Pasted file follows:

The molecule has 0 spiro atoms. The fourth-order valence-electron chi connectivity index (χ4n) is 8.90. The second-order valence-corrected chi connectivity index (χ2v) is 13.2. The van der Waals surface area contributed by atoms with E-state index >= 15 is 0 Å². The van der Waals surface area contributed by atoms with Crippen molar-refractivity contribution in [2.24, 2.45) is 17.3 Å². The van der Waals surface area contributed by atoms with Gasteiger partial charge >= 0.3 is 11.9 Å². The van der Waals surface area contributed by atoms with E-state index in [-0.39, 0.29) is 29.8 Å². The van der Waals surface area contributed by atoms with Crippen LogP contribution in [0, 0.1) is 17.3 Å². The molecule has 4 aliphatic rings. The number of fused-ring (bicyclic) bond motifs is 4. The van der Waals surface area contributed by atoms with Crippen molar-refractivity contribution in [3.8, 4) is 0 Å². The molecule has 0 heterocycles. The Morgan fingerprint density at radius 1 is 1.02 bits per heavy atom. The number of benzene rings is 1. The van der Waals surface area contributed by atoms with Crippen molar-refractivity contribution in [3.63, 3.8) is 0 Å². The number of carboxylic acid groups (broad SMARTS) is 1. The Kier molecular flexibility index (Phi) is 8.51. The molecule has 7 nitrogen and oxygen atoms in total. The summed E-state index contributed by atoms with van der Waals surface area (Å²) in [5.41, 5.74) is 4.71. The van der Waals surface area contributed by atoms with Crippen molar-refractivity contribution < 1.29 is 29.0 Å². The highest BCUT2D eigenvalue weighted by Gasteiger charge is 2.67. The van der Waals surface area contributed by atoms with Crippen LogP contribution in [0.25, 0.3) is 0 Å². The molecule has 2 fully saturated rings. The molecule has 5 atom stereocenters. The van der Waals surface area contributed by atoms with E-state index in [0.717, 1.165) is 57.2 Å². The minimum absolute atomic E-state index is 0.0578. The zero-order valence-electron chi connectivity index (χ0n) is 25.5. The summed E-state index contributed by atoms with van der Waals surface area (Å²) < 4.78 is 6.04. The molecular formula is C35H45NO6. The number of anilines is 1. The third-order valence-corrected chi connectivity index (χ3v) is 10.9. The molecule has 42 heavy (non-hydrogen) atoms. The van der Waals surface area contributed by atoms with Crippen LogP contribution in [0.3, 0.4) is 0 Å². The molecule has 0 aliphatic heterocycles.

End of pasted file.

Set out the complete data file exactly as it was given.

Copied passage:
The molecule has 0 spiro atoms. The fourth-order valence-electron chi connectivity index (χ4n) is 8.90. The second-order valence-corrected chi connectivity index (χ2v) is 13.2. The van der Waals surface area contributed by atoms with E-state index >= 15 is 0 Å². The van der Waals surface area contributed by atoms with Crippen molar-refractivity contribution in [2.24, 2.45) is 17.3 Å². The van der Waals surface area contributed by atoms with Gasteiger partial charge >= 0.3 is 11.9 Å². The van der Waals surface area contributed by atoms with E-state index in [-0.39, 0.29) is 29.8 Å². The van der Waals surface area contributed by atoms with Crippen LogP contribution in [0, 0.1) is 17.3 Å². The molecule has 4 aliphatic rings. The number of fused-ring (bicyclic) bond motifs is 4. The van der Waals surface area contributed by atoms with Crippen molar-refractivity contribution in [3.8, 4) is 0 Å². The molecule has 0 heterocycles. The Morgan fingerprint density at radius 1 is 1.02 bits per heavy atom. The number of benzene rings is 1. The van der Waals surface area contributed by atoms with Crippen molar-refractivity contribution in [3.63, 3.8) is 0 Å². The number of carboxylic acid groups (broad SMARTS) is 1. The Kier molecular flexibility index (Phi) is 8.51. The molecule has 7 nitrogen and oxygen atoms in total. The summed E-state index contributed by atoms with van der Waals surface area (Å²) in [5.41, 5.74) is 4.71. The van der Waals surface area contributed by atoms with Crippen molar-refractivity contribution < 1.29 is 29.0 Å². The highest BCUT2D eigenvalue weighted by Gasteiger charge is 2.67. The van der Waals surface area contributed by atoms with Crippen LogP contribution in [0.25, 0.3) is 0 Å². The molecule has 2 fully saturated rings. The molecule has 5 atom stereocenters. The van der Waals surface area contributed by atoms with E-state index in [0.717, 1.165) is 57.2 Å². The minimum absolute atomic E-state index is 0.0578. The zero-order valence-electron chi connectivity index (χ0n) is 25.5. The summed E-state index contributed by atoms with van der Waals surface area (Å²) < 4.78 is 6.04. The molecular formula is C35H45NO6. The number of anilines is 1. The third-order valence-corrected chi connectivity index (χ3v) is 10.9. The molecule has 42 heavy (non-hydrogen) atoms. The van der Waals surface area contributed by atoms with Crippen LogP contribution in [0.3, 0.4) is 0 Å². The molecule has 0 aliphatic heterocycles.